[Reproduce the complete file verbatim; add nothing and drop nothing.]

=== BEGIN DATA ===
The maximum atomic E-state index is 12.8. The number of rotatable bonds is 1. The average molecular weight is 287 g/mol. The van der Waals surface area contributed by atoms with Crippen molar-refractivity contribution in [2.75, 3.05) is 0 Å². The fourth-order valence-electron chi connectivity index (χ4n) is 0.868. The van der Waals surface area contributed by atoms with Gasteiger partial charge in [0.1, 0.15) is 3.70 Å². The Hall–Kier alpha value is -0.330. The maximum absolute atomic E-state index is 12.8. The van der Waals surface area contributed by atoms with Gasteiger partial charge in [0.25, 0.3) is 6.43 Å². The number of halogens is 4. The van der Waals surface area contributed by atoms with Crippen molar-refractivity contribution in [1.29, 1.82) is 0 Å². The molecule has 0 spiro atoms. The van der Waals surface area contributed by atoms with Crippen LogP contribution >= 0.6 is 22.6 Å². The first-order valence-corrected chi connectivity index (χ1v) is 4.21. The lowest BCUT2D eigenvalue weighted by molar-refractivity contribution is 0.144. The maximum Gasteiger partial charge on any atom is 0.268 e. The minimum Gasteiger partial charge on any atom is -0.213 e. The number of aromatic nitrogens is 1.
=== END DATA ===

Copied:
The maximum atomic E-state index is 12.8. The number of rotatable bonds is 1. The average molecular weight is 287 g/mol. The van der Waals surface area contributed by atoms with Crippen molar-refractivity contribution in [2.75, 3.05) is 0 Å². The fourth-order valence-electron chi connectivity index (χ4n) is 0.868. The van der Waals surface area contributed by atoms with Gasteiger partial charge in [0.1, 0.15) is 3.70 Å². The Hall–Kier alpha value is -0.330. The maximum absolute atomic E-state index is 12.8. The van der Waals surface area contributed by atoms with Gasteiger partial charge in [0.25, 0.3) is 6.43 Å². The number of halogens is 4. The van der Waals surface area contributed by atoms with Crippen molar-refractivity contribution in [1.29, 1.82) is 0 Å². The molecule has 0 spiro atoms. The van der Waals surface area contributed by atoms with Crippen LogP contribution >= 0.6 is 22.6 Å². The first-order valence-corrected chi connectivity index (χ1v) is 4.21. The lowest BCUT2D eigenvalue weighted by molar-refractivity contribution is 0.144. The maximum Gasteiger partial charge on any atom is 0.268 e. The minimum Gasteiger partial charge on any atom is -0.213 e. The number of aromatic nitrogens is 1.